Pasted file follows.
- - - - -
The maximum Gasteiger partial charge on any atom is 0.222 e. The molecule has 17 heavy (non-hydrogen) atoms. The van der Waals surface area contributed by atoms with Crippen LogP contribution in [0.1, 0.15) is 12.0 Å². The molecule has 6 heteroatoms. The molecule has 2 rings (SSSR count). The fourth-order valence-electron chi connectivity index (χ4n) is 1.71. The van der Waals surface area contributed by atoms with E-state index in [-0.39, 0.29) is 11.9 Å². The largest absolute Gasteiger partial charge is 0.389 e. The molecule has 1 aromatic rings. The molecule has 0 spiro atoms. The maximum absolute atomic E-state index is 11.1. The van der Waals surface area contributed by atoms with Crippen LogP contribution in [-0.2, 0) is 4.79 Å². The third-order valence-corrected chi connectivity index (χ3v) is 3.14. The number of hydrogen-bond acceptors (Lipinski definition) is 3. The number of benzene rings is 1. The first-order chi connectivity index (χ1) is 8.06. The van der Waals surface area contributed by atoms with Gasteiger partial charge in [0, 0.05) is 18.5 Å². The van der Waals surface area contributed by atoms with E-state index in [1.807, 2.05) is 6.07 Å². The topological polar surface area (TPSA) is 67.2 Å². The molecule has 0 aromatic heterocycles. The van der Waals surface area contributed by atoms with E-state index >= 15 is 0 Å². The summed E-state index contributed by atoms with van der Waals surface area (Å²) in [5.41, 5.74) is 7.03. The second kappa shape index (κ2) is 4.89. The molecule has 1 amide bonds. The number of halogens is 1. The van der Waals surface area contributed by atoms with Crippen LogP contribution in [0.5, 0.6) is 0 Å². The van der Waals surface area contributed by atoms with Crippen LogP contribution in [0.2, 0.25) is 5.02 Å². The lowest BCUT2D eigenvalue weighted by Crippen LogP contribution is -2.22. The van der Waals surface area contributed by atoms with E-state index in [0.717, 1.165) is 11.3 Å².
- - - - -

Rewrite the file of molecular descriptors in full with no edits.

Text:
The maximum Gasteiger partial charge on any atom is 0.222 e. The molecule has 17 heavy (non-hydrogen) atoms. The van der Waals surface area contributed by atoms with Crippen LogP contribution in [0.1, 0.15) is 12.0 Å². The molecule has 6 heteroatoms. The molecule has 2 rings (SSSR count). The fourth-order valence-electron chi connectivity index (χ4n) is 1.71. The van der Waals surface area contributed by atoms with E-state index in [-0.39, 0.29) is 11.9 Å². The largest absolute Gasteiger partial charge is 0.389 e. The molecule has 1 aromatic rings. The molecule has 0 spiro atoms. The maximum absolute atomic E-state index is 11.1. The van der Waals surface area contributed by atoms with Crippen LogP contribution in [-0.2, 0) is 4.79 Å². The third-order valence-corrected chi connectivity index (χ3v) is 3.14. The number of hydrogen-bond acceptors (Lipinski definition) is 3. The number of benzene rings is 1. The first-order chi connectivity index (χ1) is 8.06. The van der Waals surface area contributed by atoms with Gasteiger partial charge in [0, 0.05) is 18.5 Å². The van der Waals surface area contributed by atoms with E-state index in [1.807, 2.05) is 6.07 Å². The topological polar surface area (TPSA) is 67.2 Å². The molecule has 0 aromatic heterocycles. The van der Waals surface area contributed by atoms with E-state index >= 15 is 0 Å². The summed E-state index contributed by atoms with van der Waals surface area (Å²) in [5.41, 5.74) is 7.03. The second kappa shape index (κ2) is 4.89. The molecule has 1 amide bonds. The number of halogens is 1. The van der Waals surface area contributed by atoms with Crippen LogP contribution in [0.5, 0.6) is 0 Å². The van der Waals surface area contributed by atoms with Crippen LogP contribution in [0.2, 0.25) is 5.02 Å². The lowest BCUT2D eigenvalue weighted by Crippen LogP contribution is -2.22. The van der Waals surface area contributed by atoms with E-state index in [0.717, 1.165) is 11.3 Å².